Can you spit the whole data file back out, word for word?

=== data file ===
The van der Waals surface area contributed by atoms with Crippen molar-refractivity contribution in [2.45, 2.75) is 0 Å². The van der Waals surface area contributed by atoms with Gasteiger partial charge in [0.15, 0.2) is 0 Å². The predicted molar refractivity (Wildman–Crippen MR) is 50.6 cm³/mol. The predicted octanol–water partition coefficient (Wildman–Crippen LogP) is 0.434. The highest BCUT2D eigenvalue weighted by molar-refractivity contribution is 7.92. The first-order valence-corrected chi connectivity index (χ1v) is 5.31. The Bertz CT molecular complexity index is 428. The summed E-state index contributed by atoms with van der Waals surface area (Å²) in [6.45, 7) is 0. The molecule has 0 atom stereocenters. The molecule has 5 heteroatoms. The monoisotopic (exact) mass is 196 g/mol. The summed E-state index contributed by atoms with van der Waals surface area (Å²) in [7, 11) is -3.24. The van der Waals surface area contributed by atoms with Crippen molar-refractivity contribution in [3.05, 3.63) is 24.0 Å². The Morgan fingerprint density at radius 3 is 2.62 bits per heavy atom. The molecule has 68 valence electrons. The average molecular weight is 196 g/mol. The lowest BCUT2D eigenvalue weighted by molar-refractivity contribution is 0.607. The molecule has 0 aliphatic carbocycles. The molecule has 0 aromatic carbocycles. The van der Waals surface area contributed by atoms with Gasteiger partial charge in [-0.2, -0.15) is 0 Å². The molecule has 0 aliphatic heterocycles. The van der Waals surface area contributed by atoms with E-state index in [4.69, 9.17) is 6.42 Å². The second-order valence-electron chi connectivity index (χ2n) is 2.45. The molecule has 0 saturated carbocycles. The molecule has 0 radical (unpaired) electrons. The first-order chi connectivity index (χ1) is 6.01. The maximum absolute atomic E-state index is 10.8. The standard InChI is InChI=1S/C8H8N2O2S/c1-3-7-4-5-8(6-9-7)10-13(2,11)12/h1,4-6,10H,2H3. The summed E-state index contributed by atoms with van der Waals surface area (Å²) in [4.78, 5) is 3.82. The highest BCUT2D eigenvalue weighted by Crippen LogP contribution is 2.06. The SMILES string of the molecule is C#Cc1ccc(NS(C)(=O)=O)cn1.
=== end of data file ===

The van der Waals surface area contributed by atoms with Crippen molar-refractivity contribution in [2.45, 2.75) is 0 Å². The van der Waals surface area contributed by atoms with Gasteiger partial charge in [0.15, 0.2) is 0 Å². The predicted molar refractivity (Wildman–Crippen MR) is 50.6 cm³/mol. The predicted octanol–water partition coefficient (Wildman–Crippen LogP) is 0.434. The highest BCUT2D eigenvalue weighted by molar-refractivity contribution is 7.92. The first-order valence-corrected chi connectivity index (χ1v) is 5.31. The Bertz CT molecular complexity index is 428. The summed E-state index contributed by atoms with van der Waals surface area (Å²) in [6.45, 7) is 0. The molecule has 0 atom stereocenters. The molecule has 5 heteroatoms. The monoisotopic (exact) mass is 196 g/mol. The summed E-state index contributed by atoms with van der Waals surface area (Å²) in [7, 11) is -3.24. The van der Waals surface area contributed by atoms with Crippen molar-refractivity contribution in [3.05, 3.63) is 24.0 Å². The Morgan fingerprint density at radius 3 is 2.62 bits per heavy atom. The molecule has 68 valence electrons. The average molecular weight is 196 g/mol. The lowest BCUT2D eigenvalue weighted by molar-refractivity contribution is 0.607. The molecule has 0 aliphatic carbocycles. The molecule has 0 aromatic carbocycles. The van der Waals surface area contributed by atoms with Gasteiger partial charge in [-0.2, -0.15) is 0 Å². The molecule has 0 aliphatic heterocycles. The van der Waals surface area contributed by atoms with E-state index in [4.69, 9.17) is 6.42 Å². The second-order valence-electron chi connectivity index (χ2n) is 2.45. The molecule has 0 saturated carbocycles. The molecule has 0 radical (unpaired) electrons. The first-order chi connectivity index (χ1) is 6.01. The maximum absolute atomic E-state index is 10.8. The standard InChI is InChI=1S/C8H8N2O2S/c1-3-7-4-5-8(6-9-7)10-13(2,11)12/h1,4-6,10H,2H3. The summed E-state index contributed by atoms with van der Waals surface area (Å²) in [4.78, 5) is 3.82. The highest BCUT2D eigenvalue weighted by Crippen LogP contribution is 2.06. The SMILES string of the molecule is C#Cc1ccc(NS(C)(=O)=O)cn1.